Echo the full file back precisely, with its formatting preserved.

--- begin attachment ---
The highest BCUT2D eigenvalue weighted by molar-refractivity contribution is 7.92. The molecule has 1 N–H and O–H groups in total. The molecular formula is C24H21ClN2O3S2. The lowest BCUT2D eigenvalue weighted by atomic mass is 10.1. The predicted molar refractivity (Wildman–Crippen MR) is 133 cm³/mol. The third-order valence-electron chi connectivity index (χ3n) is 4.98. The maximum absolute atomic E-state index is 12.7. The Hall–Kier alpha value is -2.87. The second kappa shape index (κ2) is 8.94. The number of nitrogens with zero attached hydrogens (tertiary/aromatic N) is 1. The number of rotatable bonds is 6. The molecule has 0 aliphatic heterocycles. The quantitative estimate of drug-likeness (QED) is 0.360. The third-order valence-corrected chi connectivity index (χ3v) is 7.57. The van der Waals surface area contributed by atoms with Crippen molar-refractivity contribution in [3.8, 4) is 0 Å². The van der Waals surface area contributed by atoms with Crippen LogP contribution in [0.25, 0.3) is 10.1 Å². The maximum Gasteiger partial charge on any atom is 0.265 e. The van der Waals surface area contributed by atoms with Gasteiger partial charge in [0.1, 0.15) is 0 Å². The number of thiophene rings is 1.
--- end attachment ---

The highest BCUT2D eigenvalue weighted by molar-refractivity contribution is 7.92. The molecule has 1 N–H and O–H groups in total. The molecular formula is C24H21ClN2O3S2. The lowest BCUT2D eigenvalue weighted by atomic mass is 10.1. The predicted molar refractivity (Wildman–Crippen MR) is 133 cm³/mol. The third-order valence-electron chi connectivity index (χ3n) is 4.98. The maximum absolute atomic E-state index is 12.7. The Hall–Kier alpha value is -2.87. The second kappa shape index (κ2) is 8.94. The number of nitrogens with zero attached hydrogens (tertiary/aromatic N) is 1. The number of rotatable bonds is 6. The molecule has 0 aliphatic heterocycles. The quantitative estimate of drug-likeness (QED) is 0.360. The third-order valence-corrected chi connectivity index (χ3v) is 7.57. The van der Waals surface area contributed by atoms with Crippen molar-refractivity contribution in [3.8, 4) is 0 Å². The van der Waals surface area contributed by atoms with Crippen LogP contribution in [0.25, 0.3) is 10.1 Å². The maximum Gasteiger partial charge on any atom is 0.265 e. The van der Waals surface area contributed by atoms with Gasteiger partial charge in [0.1, 0.15) is 0 Å². The number of thiophene rings is 1.